Return to the Planet of the Exceptions

by Charles Miller on October 21, 2003

After the great brouhaha last week over Joel's essay on exceptions, I feel the need to write an article or two that clarifies, at least to myself, what I think on the subject. That's one of the cool things about weblogs: they're a great excuse for forcing one's self to think through an issue.

Due to time and length constraints, I might have to break this into multiple postings. And you know how reliable I am at that.

Note also, since I do most of my Real Hacking in Java, this will be a very java-centric essay. If you have relevant1 points of view that are provided by other languages, feel free to mention them in comments or trackback.

Myth: "Exceptions force you to handle error conditions, while error codes do not."

Well, it's not really a myth. It's more a misunderstanding, or perhaps just a misstatement of the truth. Anyone who has dealt with the result of casual or inexperienced Java programming will have come across mountains of evidence of exceptions being ignored. For example:

  • Exceptions that are just not handled anywhere in the call-stack.
  • Exceptions that are caught and swallowed
  • Exceptions that are caught, but have no associated error handling more complex than logging the exception's contents and returning from the method.
  • Exceptions that are the victims of too-broad catch statements that should not apply to every error condition. (A common problem in Java because unchecked exceptions are subclasses of the checked exceptions)

Some of these things require conscious effort (but very little effort, and they become second nature to programmers who are not taught better), others are common mistakes. Sometimes it may even be the correct thing to do in that circumstance.

A more accurate restatement is to say that "Exceptions change the default behaviour on an error from being unpredictable, to being fail-fast". If an exception occurs that you were not expecting or that your code was not set up to handle, the exception will cause the operation to fail immediately. It will fail without causing any further damage, and without moving the observed error any further from its root cause.

This is valuable. Failing fast is the only valid response to an unexpected error. There's no way forward, because the system is no longer in a predictable state. There's no way back, because without having anticipated the problem, you don't have any way to fix it. So you just have to stop.

This is one reason that returning null from a method is generally a bad idea. null is usually a disguised error code. It means "you expected something to be here, but it really isn't". Worse, in Java a null is a time bomb, waiting to be dereferenced and blow up the code far from the original problem. If there being nothing to return is unexpected, consider throwing an exception. If it is expected, consider a null object refactoring, or changing the method to return an array or collection that can be empty.

You may mistakenly interrupt the fail-fast behaviour using any of the techniques described above. You may deliberately interrupt the failure to handle or correct the error condition. The important thing is that the default behaviour is an improvement over just dropping the problem on the floor.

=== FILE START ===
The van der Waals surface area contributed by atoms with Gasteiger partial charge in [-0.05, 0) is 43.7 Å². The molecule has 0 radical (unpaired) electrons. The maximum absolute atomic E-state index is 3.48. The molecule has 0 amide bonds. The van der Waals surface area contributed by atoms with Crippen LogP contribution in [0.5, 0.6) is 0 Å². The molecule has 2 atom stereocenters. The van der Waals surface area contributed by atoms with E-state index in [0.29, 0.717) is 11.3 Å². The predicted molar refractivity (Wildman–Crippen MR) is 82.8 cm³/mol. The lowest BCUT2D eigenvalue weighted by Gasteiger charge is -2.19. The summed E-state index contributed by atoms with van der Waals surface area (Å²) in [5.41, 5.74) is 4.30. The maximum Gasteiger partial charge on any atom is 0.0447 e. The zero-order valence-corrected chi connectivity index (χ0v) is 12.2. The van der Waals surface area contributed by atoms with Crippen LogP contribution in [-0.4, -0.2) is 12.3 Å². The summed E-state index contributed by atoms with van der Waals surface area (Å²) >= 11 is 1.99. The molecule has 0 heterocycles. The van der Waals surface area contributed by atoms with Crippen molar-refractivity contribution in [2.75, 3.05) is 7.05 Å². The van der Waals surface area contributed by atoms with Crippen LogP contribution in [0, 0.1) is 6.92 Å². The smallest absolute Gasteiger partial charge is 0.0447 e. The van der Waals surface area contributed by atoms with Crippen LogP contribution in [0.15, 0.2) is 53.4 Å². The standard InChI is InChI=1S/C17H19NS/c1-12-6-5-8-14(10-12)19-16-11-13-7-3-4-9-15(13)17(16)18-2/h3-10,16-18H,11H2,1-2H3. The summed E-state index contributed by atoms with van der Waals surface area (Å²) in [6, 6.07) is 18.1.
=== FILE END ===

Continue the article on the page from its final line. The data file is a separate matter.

If your system's operations are isolated and atomic, or if they simply have no side-effects, you can take advantage of the broad control that exceptions give you, by catching all problems, expected or not, at the operation's boundary. At this boundary, any failure that has not already been dealt with can be cleaned up by the generic isolation mechanism. This can be used to clean up after both the unexpected errors, and also those errors you deliberately allow to pass through to the keeper.2

This is usually how we deal with the whole class of errors (usually endemic to application servers) that have no better classification than "Oops, something broke"3. What can the user do if the server runs out of database connections? Bugger-all really. All you can do is catch the exception at the transaction boundary, roll everything back, raise the problem for an operator to deal with, and apologise profusely to the user for being broken.

To be continued (if I'm not sidetracked): flow of control and loose coupling.

1 Relevant as in "relevant to the content of the article", not just relevant to exceptions in general, or why they're superior in one language compared to another.
2 A cricket reference. The "wicket-keeper" is the fielder positioned behind the batsman. Since there are no "strikes" in cricket, when you face a ball that does not threaten the stumps, but that you do not wish to play at, you raise your bat and let the ball pass through to the keeper. In cricket-playing nations, you can signal that you are ignoring something you do not wish to deal with by arranging your hands as if they were holding a cricket bat, and then lifting them backwards and towards your shoulder.
2 On one web application project, the default error page for the system used during development used wording close to "Oops, something went wrong". When it came time to deploy, the customer liked it so much that they asked that it not be replaced with something more professional-sounding.

Previously: The Right Words in the Right Order

Next: Mini-Pattern: Noun-Verb